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Bengaluru Policemen contribute personal money to save lives of accident victims

Think Change India
22nd Apr 2016
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This being the first ever in India, the Devanahalli traffic police in Bengaluru, decided to pool money to save accident victims. Instead of waiting for the victims’ relatives to come and pay for medical treatment during the ‘Golden Hour’, the police decided to pool money to save precious lives.

Representation Image, Source - (L-R) Bangalore Mirror ; Framepool
Representation Image, Source – (L-R) Bangalore Mirror ; Framepool

The Devanahalli police station has jurisdiction over a stretch that is notorious for fatal road accidents. Since the roads are good, drivers speed. On many stretches, the average speed is 120-160 kmph. Bellary Road, Yelahanka, MEIT junction, Kannamangala, Indian Air Force area, etc, witness eight accidents every month. Most of the victims are pedestrians. The police often struggle to immediately identify the victims and trace their relatives. But hospitals refuse treatment until payment is made. And who will pay when there are no relatives is always a questions that remains unanswered? The result is the loss of the ‘Golden Hour’.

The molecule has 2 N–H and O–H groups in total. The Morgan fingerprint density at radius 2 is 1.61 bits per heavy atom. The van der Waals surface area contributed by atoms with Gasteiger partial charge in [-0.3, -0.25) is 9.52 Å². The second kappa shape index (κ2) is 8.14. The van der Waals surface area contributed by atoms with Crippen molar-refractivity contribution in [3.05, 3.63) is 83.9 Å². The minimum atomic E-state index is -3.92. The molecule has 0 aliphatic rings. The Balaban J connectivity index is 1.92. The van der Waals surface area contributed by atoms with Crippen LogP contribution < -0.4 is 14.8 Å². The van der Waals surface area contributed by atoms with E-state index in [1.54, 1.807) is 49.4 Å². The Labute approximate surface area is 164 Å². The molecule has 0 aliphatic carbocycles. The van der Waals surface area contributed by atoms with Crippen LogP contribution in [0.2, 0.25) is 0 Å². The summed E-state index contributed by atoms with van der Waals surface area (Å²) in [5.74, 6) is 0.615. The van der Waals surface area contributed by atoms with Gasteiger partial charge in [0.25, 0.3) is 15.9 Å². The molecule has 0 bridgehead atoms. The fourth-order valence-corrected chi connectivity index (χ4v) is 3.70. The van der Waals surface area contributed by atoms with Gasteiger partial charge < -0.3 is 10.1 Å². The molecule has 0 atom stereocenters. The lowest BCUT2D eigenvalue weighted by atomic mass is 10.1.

Devanahalli traffic police inspector, Rajesh L Y, said he was so moved by the victims’ plight that he decided to create a corpus. “Many lives are lost because of delay in medical relief. When we take them to hospital, doctors prescribe CT scan and other tests that require money,” he told Deccan Herald. One day, he told his staff during a roll call that they should have an Emergency Relief Fund (ERF) by way of personal contributions. He donated Rs 5,000 and his colleagues too chipped in but contributions were voluntary.

The initiative is probably the first-of-its-kind in India. It works like this. The police have a corpus of Rs 15,000. The moment they learn about an accident, the officer rushing to the spot carries the money. When the victim is taken to hospital, the immediate medical bill is footed by this corpus. Rajesh said they were able to save eight lives after creating the corpus. “In several cases, the victim’s relatives returned the money. In some cases, the victim dies despite our best efforts but we never demanded the money back from the relatives,” he said. He, however, said they can fund accident relief in only for limited cases and not on a regular basis.

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